Just like most people will tell you that they are an above average driver, most people will tell you that they are a good judge of character. We all like to think that we can “read people” and determine when someone is lying to us. The truth is that we aren’t very good at determining when someone is being deceptive, especially when a witness or suspect is a good liar. There are some tested methods, however, that can provide some evidence as to the truthfulness of statements made during interviews and interrogations.
Some officers can naturally “sense” the “symptoms” of a lie, and will tell you that they have a “gut feeling” that a suspect is lying. In reality, there is no sixth sense at work. They are observing the verbal and physical cues that interviewees give off when they are being deceptive. With training, all officers can learn to recognize those symptoms, articulate them, and thus become something of a “human polygraph.”
When most people think of trying to detect deception in the statements of another person, they immagine “catching them in a lie.” By that, we usually mean that some alleged fact is a contradiction of some other alleged fact such that the two statements cannot both be an honest report of reality. Unfortunately, many criminals are really good liars, and good liars seldom contradict themselves. Contradictions, however, are only one type of verbal cue. Good investigators will learn to be alert for several different verbal cues.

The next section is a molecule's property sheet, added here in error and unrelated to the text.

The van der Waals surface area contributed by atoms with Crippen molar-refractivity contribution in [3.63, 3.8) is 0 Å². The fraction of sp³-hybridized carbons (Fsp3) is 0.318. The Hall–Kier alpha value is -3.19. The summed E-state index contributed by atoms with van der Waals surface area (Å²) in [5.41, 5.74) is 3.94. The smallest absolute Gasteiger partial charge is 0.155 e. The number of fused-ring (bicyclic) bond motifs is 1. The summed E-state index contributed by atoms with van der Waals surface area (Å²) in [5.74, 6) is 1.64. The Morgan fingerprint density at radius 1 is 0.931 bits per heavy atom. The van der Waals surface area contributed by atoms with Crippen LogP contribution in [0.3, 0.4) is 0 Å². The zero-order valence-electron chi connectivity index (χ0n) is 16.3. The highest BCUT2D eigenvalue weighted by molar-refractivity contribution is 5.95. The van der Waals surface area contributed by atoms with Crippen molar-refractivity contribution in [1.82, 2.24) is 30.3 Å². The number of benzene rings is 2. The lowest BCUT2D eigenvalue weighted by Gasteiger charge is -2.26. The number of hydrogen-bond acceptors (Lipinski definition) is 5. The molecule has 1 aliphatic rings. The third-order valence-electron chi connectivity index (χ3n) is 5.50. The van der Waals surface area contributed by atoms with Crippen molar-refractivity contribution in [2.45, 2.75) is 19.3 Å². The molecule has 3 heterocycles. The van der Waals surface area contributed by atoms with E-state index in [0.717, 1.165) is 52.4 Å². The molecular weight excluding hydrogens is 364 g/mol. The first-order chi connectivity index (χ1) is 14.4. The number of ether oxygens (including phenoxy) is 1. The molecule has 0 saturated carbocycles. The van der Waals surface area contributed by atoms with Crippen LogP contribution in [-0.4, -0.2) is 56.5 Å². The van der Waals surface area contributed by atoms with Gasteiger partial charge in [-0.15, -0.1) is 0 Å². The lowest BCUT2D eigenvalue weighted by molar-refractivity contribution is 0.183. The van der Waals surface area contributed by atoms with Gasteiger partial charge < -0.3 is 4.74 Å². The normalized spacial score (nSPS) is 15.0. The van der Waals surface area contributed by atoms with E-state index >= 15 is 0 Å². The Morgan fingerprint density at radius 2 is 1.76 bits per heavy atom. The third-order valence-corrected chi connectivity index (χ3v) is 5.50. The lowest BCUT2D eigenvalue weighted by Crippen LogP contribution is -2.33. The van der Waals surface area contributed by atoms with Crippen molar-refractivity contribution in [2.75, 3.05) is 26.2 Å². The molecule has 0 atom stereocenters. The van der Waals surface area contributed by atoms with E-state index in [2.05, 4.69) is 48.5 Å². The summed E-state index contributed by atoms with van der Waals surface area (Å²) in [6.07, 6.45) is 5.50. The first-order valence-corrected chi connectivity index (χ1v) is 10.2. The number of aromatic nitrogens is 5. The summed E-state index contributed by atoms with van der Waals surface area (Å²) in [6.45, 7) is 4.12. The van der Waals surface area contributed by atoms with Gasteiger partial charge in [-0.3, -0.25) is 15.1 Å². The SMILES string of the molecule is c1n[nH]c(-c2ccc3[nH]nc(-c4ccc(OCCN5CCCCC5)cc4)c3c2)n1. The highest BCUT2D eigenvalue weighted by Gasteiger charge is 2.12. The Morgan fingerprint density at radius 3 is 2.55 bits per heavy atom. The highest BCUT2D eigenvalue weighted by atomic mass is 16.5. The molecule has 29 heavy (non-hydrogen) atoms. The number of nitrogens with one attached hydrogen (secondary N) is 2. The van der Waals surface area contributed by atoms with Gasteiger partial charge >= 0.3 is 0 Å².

When people are answering questions about objective reality, certain parts of their brains are working. If you ask someone what they had for breakfast, they activate the part of the brain that holds those memories, and then translate those memories into words that form a statement. When someone is lying, they are using totally different mental processes that rely on totally different sections of the brain. When someone is lying, the are not remembering past experiences, but rather they are creating a narrative. This means that a fabricated story will be constructed differently than a recounted truth, and the way events are described will be different.
Just as the laboratory needs a control sample to provide a “baseline” for comparison for a forensic sample, the interviewer needs a “baseline” of a person’s behavior when they are telling the truth. To detect deception, the interviewer is looking for changes from the baseline behavior. This means that good interviewers have to be good multitaskers. During the rapport building phase of the interview, the interviewer is not only building rapport, but carefully observing the behavior of the interviewee when answering questions about things that already have known answers.
If a suspect knows that they are going to be interviewed about an incident, the chances are they he or she will contrive a story and mentally practice telling the story. Listening is the key to detecting the fabrication. It is important to really listen to what is said, and to what is not said. Obviously, a rehearsed story will sound better than a story created in an instant to respond to an unexpected question. Thus, asking unexpected questions will tend to unnerve a liar and cause a detectable change in their demeanor. Simply put, unexpected questions vex deceivers, and they will telegraph that irritation.